Butterflies teach researcher about climate change


The solitary figure making his way up this road and into the Sacramento wetlands is part interloper and all observer.

"The male red winged blackbirds are ticked off for our being in the slew," Arthur Shapiro, Ph.D., said.

But Shapiro's real expertise has to do with smaller flying creatures. Shapiro has studied butterflies most of his life.

Maybe you've passed him along Northern California trails. He's spent 40 years making the same walks every two weeks, counting butterflies. It's the method to see how changes in climate affect their life histories.

Don't even ask him to estimate how many miles he has covered.

"I don't know," Shapiro said. "If I were a Toyota I would be ready for a trade-in and Toyotas are tough."

Shapiro has taught biology at UC Davis so long that he's part of the department's framework -- a beloved faculty member with an office as funky as his beard and records as meticulous as those of Charles Darwin, if not better.

He's authored a bible of butterfly spotting.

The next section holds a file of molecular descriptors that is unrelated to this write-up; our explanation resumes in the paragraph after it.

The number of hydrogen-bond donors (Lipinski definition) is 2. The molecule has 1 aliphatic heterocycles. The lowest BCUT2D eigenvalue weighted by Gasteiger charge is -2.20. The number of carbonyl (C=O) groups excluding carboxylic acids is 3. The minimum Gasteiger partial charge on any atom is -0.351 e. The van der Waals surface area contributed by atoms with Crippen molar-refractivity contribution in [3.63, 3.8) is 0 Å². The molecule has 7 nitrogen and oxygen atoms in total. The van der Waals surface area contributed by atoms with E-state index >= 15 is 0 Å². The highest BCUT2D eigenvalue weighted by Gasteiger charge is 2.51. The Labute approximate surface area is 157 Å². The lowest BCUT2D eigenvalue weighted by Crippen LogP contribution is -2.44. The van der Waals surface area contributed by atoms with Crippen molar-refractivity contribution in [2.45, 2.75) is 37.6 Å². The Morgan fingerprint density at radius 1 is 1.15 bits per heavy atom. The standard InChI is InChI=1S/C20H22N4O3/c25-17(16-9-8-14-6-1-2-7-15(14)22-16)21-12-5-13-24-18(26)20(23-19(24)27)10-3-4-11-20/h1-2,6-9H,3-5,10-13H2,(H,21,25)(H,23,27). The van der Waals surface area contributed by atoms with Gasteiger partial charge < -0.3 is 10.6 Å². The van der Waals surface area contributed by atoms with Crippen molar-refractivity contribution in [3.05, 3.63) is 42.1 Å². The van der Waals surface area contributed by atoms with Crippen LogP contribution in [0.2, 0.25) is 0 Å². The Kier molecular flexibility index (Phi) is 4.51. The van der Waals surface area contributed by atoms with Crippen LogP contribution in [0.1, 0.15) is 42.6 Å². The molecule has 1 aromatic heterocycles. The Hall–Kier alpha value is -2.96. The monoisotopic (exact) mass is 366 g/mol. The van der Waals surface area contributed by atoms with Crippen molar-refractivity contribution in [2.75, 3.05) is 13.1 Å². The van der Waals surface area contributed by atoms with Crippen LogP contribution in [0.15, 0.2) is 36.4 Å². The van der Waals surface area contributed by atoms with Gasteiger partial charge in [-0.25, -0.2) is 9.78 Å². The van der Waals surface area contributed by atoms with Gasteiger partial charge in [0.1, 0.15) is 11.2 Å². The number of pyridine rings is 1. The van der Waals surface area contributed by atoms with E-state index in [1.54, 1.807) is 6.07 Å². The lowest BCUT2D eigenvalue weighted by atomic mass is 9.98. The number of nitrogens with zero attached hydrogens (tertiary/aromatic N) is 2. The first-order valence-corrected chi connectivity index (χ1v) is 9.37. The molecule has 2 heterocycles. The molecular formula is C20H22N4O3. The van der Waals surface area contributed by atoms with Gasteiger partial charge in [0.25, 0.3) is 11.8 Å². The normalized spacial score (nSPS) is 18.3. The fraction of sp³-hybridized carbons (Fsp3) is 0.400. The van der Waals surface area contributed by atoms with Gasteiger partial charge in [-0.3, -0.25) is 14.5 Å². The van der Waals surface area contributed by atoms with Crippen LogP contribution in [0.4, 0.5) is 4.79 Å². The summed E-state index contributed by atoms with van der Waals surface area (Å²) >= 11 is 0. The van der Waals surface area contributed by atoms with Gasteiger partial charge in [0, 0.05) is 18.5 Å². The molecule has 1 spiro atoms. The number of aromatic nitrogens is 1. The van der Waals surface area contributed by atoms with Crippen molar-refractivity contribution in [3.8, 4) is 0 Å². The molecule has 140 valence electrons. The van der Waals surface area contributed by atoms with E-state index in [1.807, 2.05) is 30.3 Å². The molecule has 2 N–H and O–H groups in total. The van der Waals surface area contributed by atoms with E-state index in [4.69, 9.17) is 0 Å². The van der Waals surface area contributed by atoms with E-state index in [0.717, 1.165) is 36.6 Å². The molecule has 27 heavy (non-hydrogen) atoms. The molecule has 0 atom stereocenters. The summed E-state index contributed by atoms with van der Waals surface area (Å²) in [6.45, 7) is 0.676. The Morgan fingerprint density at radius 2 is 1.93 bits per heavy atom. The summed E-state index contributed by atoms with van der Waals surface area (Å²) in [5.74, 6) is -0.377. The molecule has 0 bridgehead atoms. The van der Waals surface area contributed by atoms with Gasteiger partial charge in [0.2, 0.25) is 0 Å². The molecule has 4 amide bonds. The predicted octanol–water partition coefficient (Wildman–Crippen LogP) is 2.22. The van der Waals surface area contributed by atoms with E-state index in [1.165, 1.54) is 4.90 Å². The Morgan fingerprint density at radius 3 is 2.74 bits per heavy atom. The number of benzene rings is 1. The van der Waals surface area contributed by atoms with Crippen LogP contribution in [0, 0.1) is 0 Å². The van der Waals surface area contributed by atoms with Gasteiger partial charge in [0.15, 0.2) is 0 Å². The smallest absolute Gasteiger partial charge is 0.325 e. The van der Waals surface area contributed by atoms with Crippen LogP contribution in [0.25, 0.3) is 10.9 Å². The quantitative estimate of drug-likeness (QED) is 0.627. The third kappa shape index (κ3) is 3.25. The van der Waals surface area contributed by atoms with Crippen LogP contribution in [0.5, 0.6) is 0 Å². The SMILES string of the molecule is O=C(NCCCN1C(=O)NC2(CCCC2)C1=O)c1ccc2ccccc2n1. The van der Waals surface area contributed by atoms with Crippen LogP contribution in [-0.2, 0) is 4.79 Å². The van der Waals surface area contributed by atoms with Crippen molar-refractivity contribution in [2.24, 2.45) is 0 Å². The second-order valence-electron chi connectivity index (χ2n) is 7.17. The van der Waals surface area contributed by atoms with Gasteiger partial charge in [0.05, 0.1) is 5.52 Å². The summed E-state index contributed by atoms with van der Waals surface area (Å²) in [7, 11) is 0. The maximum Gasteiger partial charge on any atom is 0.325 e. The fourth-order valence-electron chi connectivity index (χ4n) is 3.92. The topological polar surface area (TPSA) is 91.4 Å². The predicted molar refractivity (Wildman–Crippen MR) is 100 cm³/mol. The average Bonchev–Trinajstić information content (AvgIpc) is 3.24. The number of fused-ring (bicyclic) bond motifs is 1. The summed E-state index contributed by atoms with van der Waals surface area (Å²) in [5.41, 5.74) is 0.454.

ABC7 News last walked with Shapiro two years ago. Then, he acknowledged the effects from our changing climate, but held back from commenting on mankind's role in it.

Now, with more data, he goes little further.

"My opinion is that probably, there is a significant human component to this," Shapiro said.

And in this strange, wet spring following a drought-like winter, it's been all the more interesting.

"I'm one of the folks, and there are a lot of us, who think that the predictability of the weather is going down, and in tandem with so-called global warming, and the frequency of extreme events is going up," Shapiro said.

And that's a problem because nature is all about timing. Some species take cues from the weather. Others, from the length of a day. But, they're all inter-related. They rely on each other. If they get out of synch it can lead to larger problems like reproductive failure and even extinction.

Hence this keen interest in the hearty, but delicate, 60-million-year old creatures. And the drive that keeps a 68-year-old professor on the trails.

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